The clubs Francesco Molinari used to win the Arnold Palmer Invitational
Arnold Palmer Invitational Presented By MasterCard - Final Round
ORLANDO, FLORIDA - MARCH 10: Francesco Molinari of Italy waves after making a putt for birdie on the 18th green during the final round of the Arnold Palmer Invitational Presented by Mastercard at the Bay Hill Club on March 10, 2019 in Orlando, Florida. (Photo by Richard Heathcote/Getty Images)
Francesco Molinari enjoyed what he called, “My best putting round ever” and used his wizardry on the greens Sunday to produce a final-round charge that tournament-founder Arnold Palmer would have been proud of to win the Arnold Palmer Invitational by two strokes over Matthew Fitzpatrick after a final-round 64 at Bay Hill Club & Lodge.
Starting the day five shots back of third-round leader Fitzpatrick, Molinari went to work right off the bat, rolling in a 21-footer for birdie on the first, then following that up with a seven-footer at the third and a 15-footer at the sixth, before holing out from near the grandstand behind the eighth hole for yet another birdie. At the 13th an 18-footer that went down for his sixth birdie of the day but all of that was overshadowed by the sweeping left-to-right 44-footer—the longest putt made on that hole all week—went down for an electrifying finish to an eight-under-par 64. In all, Molinari holed 146 feet of putts on the day, helping him pick up four-plus strokes on the field on the greens. For the week, he ranked fourth in strokes gained/putting, picking up almost seven strokes on the field.
Earlier in the week, Molinari officially signed an endorsement deal with Callaway Golf, and used the company’s Odyssey Toulon Madison Stroke Lab putter, which features a shaft made of steel and graphite along with a counterbalanced grip for more stability and consistency.
Understandably so after a career year in 2018, Molinari had some apprehension about benching the Bettinardi putter he had so much success with. “Last year I had a very good putting year by my standards and that was one of the clubs I was a little bit more nervous about, but the switch was really easy,” Molinari told Golf Digest earlier this week. “The head is similar to what I had last year with the big difference being the shaft. That’s been a pleasant surprise. On short putts it feels very similar, but on longer putts I can feel it’s more stable. Looking back, the shaft I had in my putter I could feel more movement in on longer putts. So I feel I’m delivering the clubface more consistently to the ball on longer putts.”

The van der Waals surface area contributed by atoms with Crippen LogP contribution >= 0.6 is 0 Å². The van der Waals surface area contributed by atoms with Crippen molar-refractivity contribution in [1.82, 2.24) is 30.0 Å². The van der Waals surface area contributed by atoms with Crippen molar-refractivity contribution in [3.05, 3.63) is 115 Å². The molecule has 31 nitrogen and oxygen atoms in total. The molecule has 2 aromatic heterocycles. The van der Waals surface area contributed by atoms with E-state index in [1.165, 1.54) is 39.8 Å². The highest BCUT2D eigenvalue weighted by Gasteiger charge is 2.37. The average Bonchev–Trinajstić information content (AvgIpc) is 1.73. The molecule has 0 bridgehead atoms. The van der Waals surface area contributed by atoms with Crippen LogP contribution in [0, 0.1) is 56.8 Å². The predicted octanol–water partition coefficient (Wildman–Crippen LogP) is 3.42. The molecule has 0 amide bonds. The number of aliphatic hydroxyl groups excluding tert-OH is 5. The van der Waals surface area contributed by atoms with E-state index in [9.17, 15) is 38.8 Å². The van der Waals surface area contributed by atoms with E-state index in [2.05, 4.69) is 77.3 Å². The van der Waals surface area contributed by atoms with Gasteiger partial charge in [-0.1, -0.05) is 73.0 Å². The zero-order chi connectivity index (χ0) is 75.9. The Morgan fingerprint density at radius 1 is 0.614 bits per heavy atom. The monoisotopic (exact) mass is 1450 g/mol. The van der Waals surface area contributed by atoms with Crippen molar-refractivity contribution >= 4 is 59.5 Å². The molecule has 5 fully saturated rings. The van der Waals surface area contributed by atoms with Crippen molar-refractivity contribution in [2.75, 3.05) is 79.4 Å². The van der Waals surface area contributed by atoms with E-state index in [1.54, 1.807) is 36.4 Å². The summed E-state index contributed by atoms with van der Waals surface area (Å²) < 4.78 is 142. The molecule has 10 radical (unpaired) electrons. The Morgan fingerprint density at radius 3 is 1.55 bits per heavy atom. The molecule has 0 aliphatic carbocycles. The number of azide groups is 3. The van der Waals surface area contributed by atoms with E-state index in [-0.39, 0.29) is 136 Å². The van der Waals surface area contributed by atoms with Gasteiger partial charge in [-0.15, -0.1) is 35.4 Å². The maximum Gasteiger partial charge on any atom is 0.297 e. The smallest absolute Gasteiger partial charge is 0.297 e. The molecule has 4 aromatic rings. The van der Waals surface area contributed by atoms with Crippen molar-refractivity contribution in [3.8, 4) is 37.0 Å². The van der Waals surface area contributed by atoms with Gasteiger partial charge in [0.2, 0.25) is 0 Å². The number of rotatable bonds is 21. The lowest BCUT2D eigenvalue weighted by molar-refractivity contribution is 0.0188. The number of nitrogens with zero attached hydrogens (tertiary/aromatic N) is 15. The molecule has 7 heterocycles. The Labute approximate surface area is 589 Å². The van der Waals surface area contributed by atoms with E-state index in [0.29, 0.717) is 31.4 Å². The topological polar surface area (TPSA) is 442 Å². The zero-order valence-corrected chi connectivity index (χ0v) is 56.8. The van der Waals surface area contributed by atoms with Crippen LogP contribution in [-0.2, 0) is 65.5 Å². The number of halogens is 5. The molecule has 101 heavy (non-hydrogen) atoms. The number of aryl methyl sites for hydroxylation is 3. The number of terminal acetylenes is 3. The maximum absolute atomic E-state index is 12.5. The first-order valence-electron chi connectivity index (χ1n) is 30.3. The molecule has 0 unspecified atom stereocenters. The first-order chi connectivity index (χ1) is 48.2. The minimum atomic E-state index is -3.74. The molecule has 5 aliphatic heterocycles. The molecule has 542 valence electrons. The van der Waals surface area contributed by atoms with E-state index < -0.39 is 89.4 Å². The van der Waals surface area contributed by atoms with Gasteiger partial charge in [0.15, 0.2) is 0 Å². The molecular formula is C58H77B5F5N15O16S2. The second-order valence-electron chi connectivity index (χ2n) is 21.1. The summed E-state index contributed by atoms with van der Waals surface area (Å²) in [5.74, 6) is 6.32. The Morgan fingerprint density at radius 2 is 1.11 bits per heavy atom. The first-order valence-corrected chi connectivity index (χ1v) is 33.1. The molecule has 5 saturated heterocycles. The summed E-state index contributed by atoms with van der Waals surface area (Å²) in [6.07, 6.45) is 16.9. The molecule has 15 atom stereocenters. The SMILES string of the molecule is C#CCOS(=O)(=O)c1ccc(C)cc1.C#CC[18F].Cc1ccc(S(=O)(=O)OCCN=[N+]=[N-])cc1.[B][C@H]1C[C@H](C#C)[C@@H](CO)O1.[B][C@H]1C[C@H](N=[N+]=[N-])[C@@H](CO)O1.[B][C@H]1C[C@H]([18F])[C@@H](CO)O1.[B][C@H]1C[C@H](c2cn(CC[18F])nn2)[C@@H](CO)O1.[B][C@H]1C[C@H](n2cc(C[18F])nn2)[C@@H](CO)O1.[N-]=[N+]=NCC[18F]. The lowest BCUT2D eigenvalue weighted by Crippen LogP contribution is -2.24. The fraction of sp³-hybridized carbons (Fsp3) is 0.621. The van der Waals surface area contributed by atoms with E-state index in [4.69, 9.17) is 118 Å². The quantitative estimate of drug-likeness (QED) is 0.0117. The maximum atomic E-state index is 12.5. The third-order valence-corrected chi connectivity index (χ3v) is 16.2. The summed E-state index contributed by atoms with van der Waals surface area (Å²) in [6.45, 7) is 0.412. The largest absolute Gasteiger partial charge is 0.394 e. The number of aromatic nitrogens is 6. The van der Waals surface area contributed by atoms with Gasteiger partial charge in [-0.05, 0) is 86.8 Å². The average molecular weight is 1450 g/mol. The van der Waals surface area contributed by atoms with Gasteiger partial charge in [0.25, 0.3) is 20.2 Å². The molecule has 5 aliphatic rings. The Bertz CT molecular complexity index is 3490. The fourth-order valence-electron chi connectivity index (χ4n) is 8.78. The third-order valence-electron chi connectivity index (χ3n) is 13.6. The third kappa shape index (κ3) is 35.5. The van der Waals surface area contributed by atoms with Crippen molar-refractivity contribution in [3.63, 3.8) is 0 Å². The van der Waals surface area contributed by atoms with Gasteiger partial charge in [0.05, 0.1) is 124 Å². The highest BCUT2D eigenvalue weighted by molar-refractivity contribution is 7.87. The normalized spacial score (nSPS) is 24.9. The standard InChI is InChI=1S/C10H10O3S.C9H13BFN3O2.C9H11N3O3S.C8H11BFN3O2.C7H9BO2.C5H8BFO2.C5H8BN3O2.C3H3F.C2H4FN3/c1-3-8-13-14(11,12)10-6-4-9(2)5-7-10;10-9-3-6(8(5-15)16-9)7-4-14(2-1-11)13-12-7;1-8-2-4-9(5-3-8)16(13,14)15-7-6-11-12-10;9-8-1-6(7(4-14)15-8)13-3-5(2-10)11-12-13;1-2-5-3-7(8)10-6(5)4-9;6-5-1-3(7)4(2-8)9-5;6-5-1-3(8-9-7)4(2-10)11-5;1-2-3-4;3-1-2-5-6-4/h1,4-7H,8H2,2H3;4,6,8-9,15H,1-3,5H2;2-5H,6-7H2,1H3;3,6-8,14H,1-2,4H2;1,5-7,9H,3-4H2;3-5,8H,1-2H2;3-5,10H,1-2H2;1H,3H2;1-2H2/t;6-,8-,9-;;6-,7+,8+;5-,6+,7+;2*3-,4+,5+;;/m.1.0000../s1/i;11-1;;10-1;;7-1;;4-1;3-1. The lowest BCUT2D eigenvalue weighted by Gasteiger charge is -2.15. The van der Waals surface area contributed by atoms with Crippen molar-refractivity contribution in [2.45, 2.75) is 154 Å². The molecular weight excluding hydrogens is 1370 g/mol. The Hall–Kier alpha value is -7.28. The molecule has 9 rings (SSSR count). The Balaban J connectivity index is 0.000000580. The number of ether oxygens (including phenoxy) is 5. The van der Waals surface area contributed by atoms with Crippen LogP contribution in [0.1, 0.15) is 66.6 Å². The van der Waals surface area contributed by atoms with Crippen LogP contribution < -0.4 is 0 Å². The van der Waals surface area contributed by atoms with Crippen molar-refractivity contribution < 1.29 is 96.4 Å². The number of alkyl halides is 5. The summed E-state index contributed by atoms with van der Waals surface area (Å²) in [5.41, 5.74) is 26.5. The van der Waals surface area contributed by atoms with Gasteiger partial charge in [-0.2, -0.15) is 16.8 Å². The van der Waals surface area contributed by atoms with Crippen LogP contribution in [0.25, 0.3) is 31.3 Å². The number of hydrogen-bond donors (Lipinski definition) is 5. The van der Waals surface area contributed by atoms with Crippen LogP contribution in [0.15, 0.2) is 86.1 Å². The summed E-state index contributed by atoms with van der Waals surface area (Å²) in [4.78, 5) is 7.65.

Molinari’s long game also was in top form, as he ranked first in strokes gained off the tee, and T-4 in accuracy on a course that demands it using Callaway’s Epic Flash Sub Zero driver. “The fact Callaway is investing so much in new technologies and investing in finding solutions to improve their clubs meant quite a but to me,” Molinari said. “But it’s about the performance. I’m using the Epic Flash Sub Zero head and this driver along with the ball is meeting my performance expectations."
As there always is with players switching equipment companies after successful seasons, there were some who questioned Molinari's overhaul of his golf bag (which included a ball change as well). In his post-round comments to NBC, Molinari addressed such talk, saying, "I'm happy to see the switch I made wasn't as crazy as some people thought. The clubs are good for me and I showed that this week."
What Francesco Molinari had in the bag at the Arnold Palmer Invitational
Ball: Callaway Chrome Soft X
Driver: Callaway Epic Flash Sub Zero (Mitsubishi Tensei CK Blue), 9 degrees
3-wood: Callaway Epic Flash Sub Zero, 13.5 degrees
Hybrid: Callaway Apex, 20 degrees
Irons (4): Callaway Apex Pro 19; (5-PW): Callaway Apex MB 18
Wedges: Callaway Mack Daddy 4 (50, 56, 60 degrees)
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